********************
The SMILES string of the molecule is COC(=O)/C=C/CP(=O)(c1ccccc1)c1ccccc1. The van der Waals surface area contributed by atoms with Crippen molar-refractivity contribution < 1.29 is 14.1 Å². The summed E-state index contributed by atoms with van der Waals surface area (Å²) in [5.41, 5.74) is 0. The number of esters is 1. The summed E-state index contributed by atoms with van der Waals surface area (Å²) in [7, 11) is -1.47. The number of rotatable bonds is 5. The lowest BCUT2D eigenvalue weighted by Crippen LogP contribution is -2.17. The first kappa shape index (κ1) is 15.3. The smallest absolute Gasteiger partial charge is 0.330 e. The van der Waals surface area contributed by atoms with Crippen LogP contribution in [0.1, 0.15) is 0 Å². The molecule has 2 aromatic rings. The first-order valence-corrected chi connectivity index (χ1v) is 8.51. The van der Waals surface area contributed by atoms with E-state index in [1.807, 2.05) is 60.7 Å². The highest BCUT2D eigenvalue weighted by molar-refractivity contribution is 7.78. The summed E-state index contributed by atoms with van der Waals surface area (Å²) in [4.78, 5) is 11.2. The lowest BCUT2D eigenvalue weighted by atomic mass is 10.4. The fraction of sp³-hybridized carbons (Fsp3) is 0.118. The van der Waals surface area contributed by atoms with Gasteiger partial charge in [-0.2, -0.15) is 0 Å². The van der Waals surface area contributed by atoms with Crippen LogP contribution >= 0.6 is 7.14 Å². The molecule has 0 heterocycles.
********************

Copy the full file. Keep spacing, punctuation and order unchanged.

The SMILES string of the molecule is COC(=O)/C=C/CP(=O)(c1ccccc1)c1ccccc1. The van der Waals surface area contributed by atoms with Crippen molar-refractivity contribution < 1.29 is 14.1 Å². The summed E-state index contributed by atoms with van der Waals surface area (Å²) in [5.41, 5.74) is 0. The number of esters is 1. The summed E-state index contributed by atoms with van der Waals surface area (Å²) in [7, 11) is -1.47. The number of rotatable bonds is 5. The lowest BCUT2D eigenvalue weighted by Crippen LogP contribution is -2.17. The first kappa shape index (κ1) is 15.3. The smallest absolute Gasteiger partial charge is 0.330 e. The van der Waals surface area contributed by atoms with Crippen LogP contribution in [0.1, 0.15) is 0 Å². The molecule has 2 aromatic rings. The first-order valence-corrected chi connectivity index (χ1v) is 8.51. The van der Waals surface area contributed by atoms with E-state index in [1.807, 2.05) is 60.7 Å². The highest BCUT2D eigenvalue weighted by molar-refractivity contribution is 7.78. The summed E-state index contributed by atoms with van der Waals surface area (Å²) in [4.78, 5) is 11.2. The lowest BCUT2D eigenvalue weighted by atomic mass is 10.4. The fraction of sp³-hybridized carbons (Fsp3) is 0.118. The van der Waals surface area contributed by atoms with Gasteiger partial charge in [-0.2, -0.15) is 0 Å². The van der Waals surface area contributed by atoms with Crippen LogP contribution >= 0.6 is 7.14 Å². The molecule has 0 heterocycles.